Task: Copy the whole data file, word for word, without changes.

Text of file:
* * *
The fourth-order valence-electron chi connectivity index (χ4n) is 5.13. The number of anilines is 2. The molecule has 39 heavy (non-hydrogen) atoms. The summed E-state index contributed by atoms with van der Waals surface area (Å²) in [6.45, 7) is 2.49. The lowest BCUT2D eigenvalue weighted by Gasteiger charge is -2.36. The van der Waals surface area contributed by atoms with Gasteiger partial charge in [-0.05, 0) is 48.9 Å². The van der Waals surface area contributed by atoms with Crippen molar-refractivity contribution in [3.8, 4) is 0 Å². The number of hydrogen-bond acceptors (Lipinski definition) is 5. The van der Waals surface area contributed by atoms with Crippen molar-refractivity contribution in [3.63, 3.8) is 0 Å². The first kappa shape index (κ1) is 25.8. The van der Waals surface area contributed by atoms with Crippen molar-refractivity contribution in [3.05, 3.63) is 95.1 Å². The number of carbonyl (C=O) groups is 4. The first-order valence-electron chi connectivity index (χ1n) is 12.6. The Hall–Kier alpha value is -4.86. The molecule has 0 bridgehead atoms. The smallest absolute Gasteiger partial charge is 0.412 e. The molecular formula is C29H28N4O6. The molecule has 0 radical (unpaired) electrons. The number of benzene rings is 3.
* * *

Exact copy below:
The fourth-order valence-electron chi connectivity index (χ4n) is 5.13. The number of anilines is 2. The molecule has 39 heavy (non-hydrogen) atoms. The summed E-state index contributed by atoms with van der Waals surface area (Å²) in [6.45, 7) is 2.49. The lowest BCUT2D eigenvalue weighted by Gasteiger charge is -2.36. The van der Waals surface area contributed by atoms with Gasteiger partial charge in [-0.05, 0) is 48.9 Å². The van der Waals surface area contributed by atoms with Crippen molar-refractivity contribution in [3.8, 4) is 0 Å². The number of hydrogen-bond acceptors (Lipinski definition) is 5. The van der Waals surface area contributed by atoms with Crippen molar-refractivity contribution in [3.63, 3.8) is 0 Å². The first kappa shape index (κ1) is 25.8. The van der Waals surface area contributed by atoms with Crippen molar-refractivity contribution in [3.05, 3.63) is 95.1 Å². The number of carbonyl (C=O) groups is 4. The first-order valence-electron chi connectivity index (χ1n) is 12.6. The Hall–Kier alpha value is -4.86. The molecule has 0 bridgehead atoms. The smallest absolute Gasteiger partial charge is 0.412 e. The molecular formula is C29H28N4O6. The molecule has 0 radical (unpaired) electrons. The number of benzene rings is 3.